Statistics from Altmetric.com
Patients will undoubtedly be grateful that the problem of a non-deflating suprapubic urinary catheter can be overcome simply and safely with a newly described method. Two doctors in an accident and emergency department hit on the solution while trying to remove such a catheter from a bedbound woman after all other attempts at deflating the catheter had failed.
The method entailed gently pulling the catheter to bring the balloon close to the internal opening of the fistula tract. Next, an intravenous cannula (18 gauge) was taken, its cap and hub removed, and a 20 ml syringe attached to the needle. The sheath was adjusted to cover the point of the needle, and this end was introduced down the fistula, close by the catheter wall until it met with a slight resistance. Then the tip of the needle was pushed through the end of the sheath, allowing the syringe to fill automatically with balloon fluid and the catheter to be removed easily. The method also worked when tested experimentally with catheters of 12–16 gauge.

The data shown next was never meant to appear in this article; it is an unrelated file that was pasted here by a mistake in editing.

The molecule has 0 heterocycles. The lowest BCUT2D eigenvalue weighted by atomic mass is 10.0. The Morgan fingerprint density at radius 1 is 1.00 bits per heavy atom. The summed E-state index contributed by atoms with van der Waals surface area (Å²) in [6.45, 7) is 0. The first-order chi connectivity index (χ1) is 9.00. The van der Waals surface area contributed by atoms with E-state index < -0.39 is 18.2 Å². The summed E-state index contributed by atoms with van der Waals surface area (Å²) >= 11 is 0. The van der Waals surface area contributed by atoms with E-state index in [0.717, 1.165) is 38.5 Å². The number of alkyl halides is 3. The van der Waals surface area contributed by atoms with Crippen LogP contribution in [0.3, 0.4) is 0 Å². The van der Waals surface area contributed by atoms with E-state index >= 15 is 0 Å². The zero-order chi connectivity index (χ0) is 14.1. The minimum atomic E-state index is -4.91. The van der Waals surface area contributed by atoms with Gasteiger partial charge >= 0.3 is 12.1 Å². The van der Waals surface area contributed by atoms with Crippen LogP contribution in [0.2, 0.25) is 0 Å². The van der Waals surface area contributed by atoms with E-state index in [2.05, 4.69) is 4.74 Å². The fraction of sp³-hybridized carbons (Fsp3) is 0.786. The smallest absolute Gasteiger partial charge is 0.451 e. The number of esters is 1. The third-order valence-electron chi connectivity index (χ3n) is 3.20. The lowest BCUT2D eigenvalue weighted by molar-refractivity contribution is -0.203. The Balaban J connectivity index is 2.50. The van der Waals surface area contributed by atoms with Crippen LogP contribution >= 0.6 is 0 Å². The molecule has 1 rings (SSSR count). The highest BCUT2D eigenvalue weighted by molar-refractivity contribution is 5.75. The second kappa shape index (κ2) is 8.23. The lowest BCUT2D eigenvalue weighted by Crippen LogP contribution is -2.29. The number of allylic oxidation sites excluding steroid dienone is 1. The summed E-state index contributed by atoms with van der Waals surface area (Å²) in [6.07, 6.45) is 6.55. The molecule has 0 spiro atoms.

Replacing this type of catheter is common practice in accident and emergency departments, but quite often the balloon does not deflate. Some other methods resort to tearing the balloon, but these may leave debris behind, whereas this method is safe and—best of all—quick.